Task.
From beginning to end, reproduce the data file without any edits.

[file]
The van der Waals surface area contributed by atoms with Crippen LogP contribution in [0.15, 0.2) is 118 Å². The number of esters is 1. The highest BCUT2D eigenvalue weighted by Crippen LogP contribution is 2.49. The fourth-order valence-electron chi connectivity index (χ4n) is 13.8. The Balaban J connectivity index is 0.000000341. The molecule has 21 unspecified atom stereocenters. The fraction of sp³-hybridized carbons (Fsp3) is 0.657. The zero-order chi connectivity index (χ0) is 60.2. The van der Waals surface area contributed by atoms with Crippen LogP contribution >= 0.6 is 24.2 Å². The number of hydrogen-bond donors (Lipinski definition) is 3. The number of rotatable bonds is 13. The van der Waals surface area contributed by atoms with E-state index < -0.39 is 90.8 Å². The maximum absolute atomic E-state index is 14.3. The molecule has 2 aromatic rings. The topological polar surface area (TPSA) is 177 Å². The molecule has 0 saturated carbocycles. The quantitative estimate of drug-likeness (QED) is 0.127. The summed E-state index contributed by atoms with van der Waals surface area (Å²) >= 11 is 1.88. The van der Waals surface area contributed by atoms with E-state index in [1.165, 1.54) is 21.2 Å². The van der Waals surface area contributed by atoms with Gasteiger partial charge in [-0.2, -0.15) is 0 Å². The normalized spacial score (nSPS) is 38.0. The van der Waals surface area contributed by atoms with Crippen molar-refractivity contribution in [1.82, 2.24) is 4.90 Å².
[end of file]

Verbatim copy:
The van der Waals surface area contributed by atoms with Crippen LogP contribution in [0.15, 0.2) is 118 Å². The number of esters is 1. The highest BCUT2D eigenvalue weighted by Crippen LogP contribution is 2.49. The fourth-order valence-electron chi connectivity index (χ4n) is 13.8. The Balaban J connectivity index is 0.000000341. The molecule has 21 unspecified atom stereocenters. The fraction of sp³-hybridized carbons (Fsp3) is 0.657. The zero-order chi connectivity index (χ0) is 60.2. The van der Waals surface area contributed by atoms with Crippen LogP contribution >= 0.6 is 24.2 Å². The number of hydrogen-bond donors (Lipinski definition) is 3. The number of rotatable bonds is 13. The van der Waals surface area contributed by atoms with E-state index < -0.39 is 90.8 Å². The maximum absolute atomic E-state index is 14.3. The molecule has 2 aromatic rings. The topological polar surface area (TPSA) is 177 Å². The molecule has 0 saturated carbocycles. The quantitative estimate of drug-likeness (QED) is 0.127. The summed E-state index contributed by atoms with van der Waals surface area (Å²) >= 11 is 1.88. The van der Waals surface area contributed by atoms with E-state index in [1.165, 1.54) is 21.2 Å². The van der Waals surface area contributed by atoms with Gasteiger partial charge in [-0.2, -0.15) is 0 Å². The normalized spacial score (nSPS) is 38.0. The van der Waals surface area contributed by atoms with Crippen molar-refractivity contribution in [1.82, 2.24) is 4.90 Å².